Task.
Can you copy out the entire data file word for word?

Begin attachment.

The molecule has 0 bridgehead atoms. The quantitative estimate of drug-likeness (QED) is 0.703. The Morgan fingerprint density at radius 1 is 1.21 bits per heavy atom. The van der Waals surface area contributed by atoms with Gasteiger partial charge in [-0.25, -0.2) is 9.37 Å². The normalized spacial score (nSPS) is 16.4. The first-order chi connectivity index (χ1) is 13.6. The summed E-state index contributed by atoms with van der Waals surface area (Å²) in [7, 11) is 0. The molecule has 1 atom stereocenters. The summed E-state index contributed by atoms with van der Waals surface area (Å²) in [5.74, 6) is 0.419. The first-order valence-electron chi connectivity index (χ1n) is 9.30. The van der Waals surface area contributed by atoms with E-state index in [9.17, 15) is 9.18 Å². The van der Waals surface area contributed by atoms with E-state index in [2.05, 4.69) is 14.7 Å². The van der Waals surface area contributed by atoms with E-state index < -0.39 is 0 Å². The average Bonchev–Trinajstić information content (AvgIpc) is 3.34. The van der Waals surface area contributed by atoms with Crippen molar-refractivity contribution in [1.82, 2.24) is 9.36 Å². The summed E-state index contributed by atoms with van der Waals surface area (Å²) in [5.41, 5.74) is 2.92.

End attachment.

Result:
The molecule has 0 bridgehead atoms. The quantitative estimate of drug-likeness (QED) is 0.703. The Morgan fingerprint density at radius 1 is 1.21 bits per heavy atom. The van der Waals surface area contributed by atoms with Gasteiger partial charge in [-0.25, -0.2) is 9.37 Å². The normalized spacial score (nSPS) is 16.4. The first-order chi connectivity index (χ1) is 13.6. The summed E-state index contributed by atoms with van der Waals surface area (Å²) in [7, 11) is 0. The molecule has 1 atom stereocenters. The summed E-state index contributed by atoms with van der Waals surface area (Å²) in [5.74, 6) is 0.419. The first-order valence-electron chi connectivity index (χ1n) is 9.30. The van der Waals surface area contributed by atoms with E-state index in [9.17, 15) is 9.18 Å². The van der Waals surface area contributed by atoms with E-state index in [2.05, 4.69) is 14.7 Å². The van der Waals surface area contributed by atoms with E-state index < -0.39 is 0 Å². The average Bonchev–Trinajstić information content (AvgIpc) is 3.34. The van der Waals surface area contributed by atoms with Crippen molar-refractivity contribution in [1.82, 2.24) is 9.36 Å². The summed E-state index contributed by atoms with van der Waals surface area (Å²) in [5.41, 5.74) is 2.92.